Parliament is deep in its summer recess, and domestic politics is taking second place to world events. I was glad to welcome the Prime Minister to Kemble Airfield last Thursday.
He helicoptered in and then back to London in time to chair a meeting of the Cobra committee at noon to discuss the situation in Iraq. (‘Cobra’ sounds dramatic with images of snakes and so on. It is the Whitehall bunker in which ministers and officials meet in time of national or international crisis. However, it actually stands for the much more mundane ‘Cabinet Office Briefing Room A.’)
Mr Cameron came to Wiltshire to see the UK Aid Emergency Supplies Depot. It’s in a former hangar on the old RAF base and keeps at instant readiness non-food stores and equipment for emergencies, vehicles, tents, re-usable filtration containers filled with clean water, solar lights and so many other stores of an essential life-saving kind. The stores are deployed anywhere at a moment’s notice – in this case by air-drop from Hercules aircraft over Mount Sinjar. It was good to meet the people responsible and to thank them.
The UK has spent £8 million on the effort – £2m on emergency supplies, £3m for DFID’s Rapid Response Facility, £2.5m for the International Red Cross and £500,000 to help Kurdish and UN aid efforts in the region. On top of that we gave £5m to the UN and NGOs to provide food, medicine and shelter. Add to that charitable giving epitomised by my step-children, Bertie and Kitty, who cycled 3,000 miles from Toulon to Istanbul to raise funds for the Disasters Emergency Committee, and as a nation we can be proud of our generosity to the Yazidis and Christians being targeted by the evil fanatics of ISIS.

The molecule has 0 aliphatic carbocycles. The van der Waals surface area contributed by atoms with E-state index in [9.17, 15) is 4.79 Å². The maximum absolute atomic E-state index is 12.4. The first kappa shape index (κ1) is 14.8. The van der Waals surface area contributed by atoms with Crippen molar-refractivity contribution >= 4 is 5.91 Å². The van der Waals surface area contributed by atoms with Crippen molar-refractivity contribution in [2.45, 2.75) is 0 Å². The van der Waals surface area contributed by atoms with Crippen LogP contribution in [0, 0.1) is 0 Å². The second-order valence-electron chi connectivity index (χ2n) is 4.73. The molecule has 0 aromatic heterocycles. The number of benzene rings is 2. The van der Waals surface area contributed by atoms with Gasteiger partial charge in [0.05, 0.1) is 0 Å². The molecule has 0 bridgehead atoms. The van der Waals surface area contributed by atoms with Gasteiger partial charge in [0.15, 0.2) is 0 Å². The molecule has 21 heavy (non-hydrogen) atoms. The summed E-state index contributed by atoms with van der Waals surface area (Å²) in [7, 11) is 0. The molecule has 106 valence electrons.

It is only right that we do what we can to help. That is why I strongly support the UK overseas aid efforts.
Yet I will not be supporting the attempts by a Lib Dem backbencher to write the UN target of 0.7 per cent of GDP on overseas aid into law. I have two reasons.
First, we should be ready to spend whatever is necessary whether that be more, or in some years less, than that figure. What would happen if at the end of a year it had not been spent? Who would pay a penalty for breaking the law in that way?
And second, these must be decisions for ministers who must weigh up the competing demands of health and education at home, defence and diplomacy overseas.